Well said. I think it is important to hear the voices, but it is essential to know where the voices are coming from.

I see in this film a trend to show the soldier as victim--I think that's what the Village Voice was pointing to also. I have no problem with hearing these voices, even if I disagree with them, but I'm tired of non-critical liberal and conservative chorus of "Support the Troops".

I refuse to support hateful people willingly doing hateful things--as evidenced by the comments on the War Tapes site.

More, speaking of Triumph of the Will, if she had given the camera to "citizen journalist" insurgents, she'd be called a traitor and the same conservatives she is catering to would be calling for her head.

To address the last comment:

I think it's a bad idea to spend a single minute on the "Support the Troops" argument. It's as hollow a statement as "Teach the Controversy" with respect to evolution. Nothing good can come of reacting to these slogans; their definitions have been constructed such that any attempts at negation invite moral outrage. It's best to simply ignore those tricolor magnets and the conservative brand of PC (ie language control) with which they endeavor to entrap us.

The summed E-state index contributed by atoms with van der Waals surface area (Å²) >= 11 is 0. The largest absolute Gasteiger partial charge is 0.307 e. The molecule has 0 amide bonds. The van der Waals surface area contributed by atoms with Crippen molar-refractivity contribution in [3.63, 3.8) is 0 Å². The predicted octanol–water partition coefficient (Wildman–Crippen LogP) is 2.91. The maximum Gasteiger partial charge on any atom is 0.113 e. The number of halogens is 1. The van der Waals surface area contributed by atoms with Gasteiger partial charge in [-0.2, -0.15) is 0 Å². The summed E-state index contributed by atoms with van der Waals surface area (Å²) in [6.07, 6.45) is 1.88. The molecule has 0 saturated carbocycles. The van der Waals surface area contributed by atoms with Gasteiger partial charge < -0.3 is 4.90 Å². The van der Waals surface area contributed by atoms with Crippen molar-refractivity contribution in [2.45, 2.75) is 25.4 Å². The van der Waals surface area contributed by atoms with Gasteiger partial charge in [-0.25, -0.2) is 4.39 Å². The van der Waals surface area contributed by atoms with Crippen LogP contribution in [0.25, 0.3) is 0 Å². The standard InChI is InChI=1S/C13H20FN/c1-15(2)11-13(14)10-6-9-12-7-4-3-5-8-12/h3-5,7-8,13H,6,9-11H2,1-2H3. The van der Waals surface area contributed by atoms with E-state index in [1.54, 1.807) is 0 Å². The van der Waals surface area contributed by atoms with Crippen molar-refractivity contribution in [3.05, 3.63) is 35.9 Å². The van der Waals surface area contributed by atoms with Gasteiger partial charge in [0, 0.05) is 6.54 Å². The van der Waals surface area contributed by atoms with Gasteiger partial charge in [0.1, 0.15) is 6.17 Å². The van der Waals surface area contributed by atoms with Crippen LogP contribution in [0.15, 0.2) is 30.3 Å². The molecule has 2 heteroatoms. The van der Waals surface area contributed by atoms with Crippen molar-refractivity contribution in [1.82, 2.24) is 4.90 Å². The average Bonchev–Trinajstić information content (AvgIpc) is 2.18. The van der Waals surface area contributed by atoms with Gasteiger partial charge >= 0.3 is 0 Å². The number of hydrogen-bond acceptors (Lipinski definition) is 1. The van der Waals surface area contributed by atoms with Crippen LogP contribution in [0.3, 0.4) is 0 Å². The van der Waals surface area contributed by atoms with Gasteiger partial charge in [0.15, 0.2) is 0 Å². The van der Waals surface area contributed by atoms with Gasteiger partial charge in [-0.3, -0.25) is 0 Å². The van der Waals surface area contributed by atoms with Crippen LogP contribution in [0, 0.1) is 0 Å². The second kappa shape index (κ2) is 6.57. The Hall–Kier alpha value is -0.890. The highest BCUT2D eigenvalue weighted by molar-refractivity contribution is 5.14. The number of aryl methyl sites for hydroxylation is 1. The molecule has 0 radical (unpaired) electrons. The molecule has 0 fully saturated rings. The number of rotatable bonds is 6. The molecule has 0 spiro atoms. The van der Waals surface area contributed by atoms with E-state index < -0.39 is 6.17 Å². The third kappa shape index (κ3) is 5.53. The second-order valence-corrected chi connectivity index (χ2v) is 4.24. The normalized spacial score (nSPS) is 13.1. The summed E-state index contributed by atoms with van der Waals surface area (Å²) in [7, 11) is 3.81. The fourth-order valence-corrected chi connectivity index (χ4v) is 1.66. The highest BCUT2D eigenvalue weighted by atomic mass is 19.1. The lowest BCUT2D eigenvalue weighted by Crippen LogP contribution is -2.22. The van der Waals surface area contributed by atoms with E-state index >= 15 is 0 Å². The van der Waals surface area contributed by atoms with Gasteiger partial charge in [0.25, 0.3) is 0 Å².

As to the question of whether or not we should actually support the, em, troops, some of whom have committed or abetted immoral acts--I believe this is a fascinating discussion that is possible here, in our cozy little lefty blogsphere, far removed the world of bumper sticker pieties.

We have an all-volunteer military, which suggests that our soldiers are individuals who actively chose the profession of war-making. However, once one has enlisted as a soldier, he gives up claims to certain rights that civilians enjoy, due to the heirarchical necessities at play with any military force. Rights such as these include choosing the nature of one's own warmaking.